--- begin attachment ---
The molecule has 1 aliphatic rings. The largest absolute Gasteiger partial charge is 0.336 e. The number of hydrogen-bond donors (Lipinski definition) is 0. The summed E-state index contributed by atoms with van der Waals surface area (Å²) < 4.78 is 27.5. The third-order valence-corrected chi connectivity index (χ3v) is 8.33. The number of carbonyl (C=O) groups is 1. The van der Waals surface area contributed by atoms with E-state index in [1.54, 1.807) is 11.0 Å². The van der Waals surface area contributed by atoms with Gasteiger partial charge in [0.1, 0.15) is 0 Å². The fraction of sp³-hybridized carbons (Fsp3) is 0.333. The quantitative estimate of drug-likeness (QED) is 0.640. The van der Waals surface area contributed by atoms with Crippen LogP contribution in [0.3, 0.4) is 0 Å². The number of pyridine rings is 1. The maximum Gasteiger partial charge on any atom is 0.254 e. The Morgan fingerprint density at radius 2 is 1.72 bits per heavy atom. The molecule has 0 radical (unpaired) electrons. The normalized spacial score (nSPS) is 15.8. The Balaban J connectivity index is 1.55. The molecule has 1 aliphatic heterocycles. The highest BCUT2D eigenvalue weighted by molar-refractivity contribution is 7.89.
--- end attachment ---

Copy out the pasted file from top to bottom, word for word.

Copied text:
The molecule has 1 aliphatic rings. The largest absolute Gasteiger partial charge is 0.336 e. The number of hydrogen-bond donors (Lipinski definition) is 0. The summed E-state index contributed by atoms with van der Waals surface area (Å²) < 4.78 is 27.5. The third-order valence-corrected chi connectivity index (χ3v) is 8.33. The number of carbonyl (C=O) groups is 1. The van der Waals surface area contributed by atoms with E-state index in [1.54, 1.807) is 11.0 Å². The van der Waals surface area contributed by atoms with Gasteiger partial charge in [0.1, 0.15) is 0 Å². The fraction of sp³-hybridized carbons (Fsp3) is 0.333. The quantitative estimate of drug-likeness (QED) is 0.640. The van der Waals surface area contributed by atoms with Crippen LogP contribution in [0.3, 0.4) is 0 Å². The number of pyridine rings is 1. The maximum Gasteiger partial charge on any atom is 0.254 e. The Morgan fingerprint density at radius 2 is 1.72 bits per heavy atom. The molecule has 0 radical (unpaired) electrons. The normalized spacial score (nSPS) is 15.8. The Balaban J connectivity index is 1.55. The molecule has 1 aliphatic heterocycles. The highest BCUT2D eigenvalue weighted by molar-refractivity contribution is 7.89.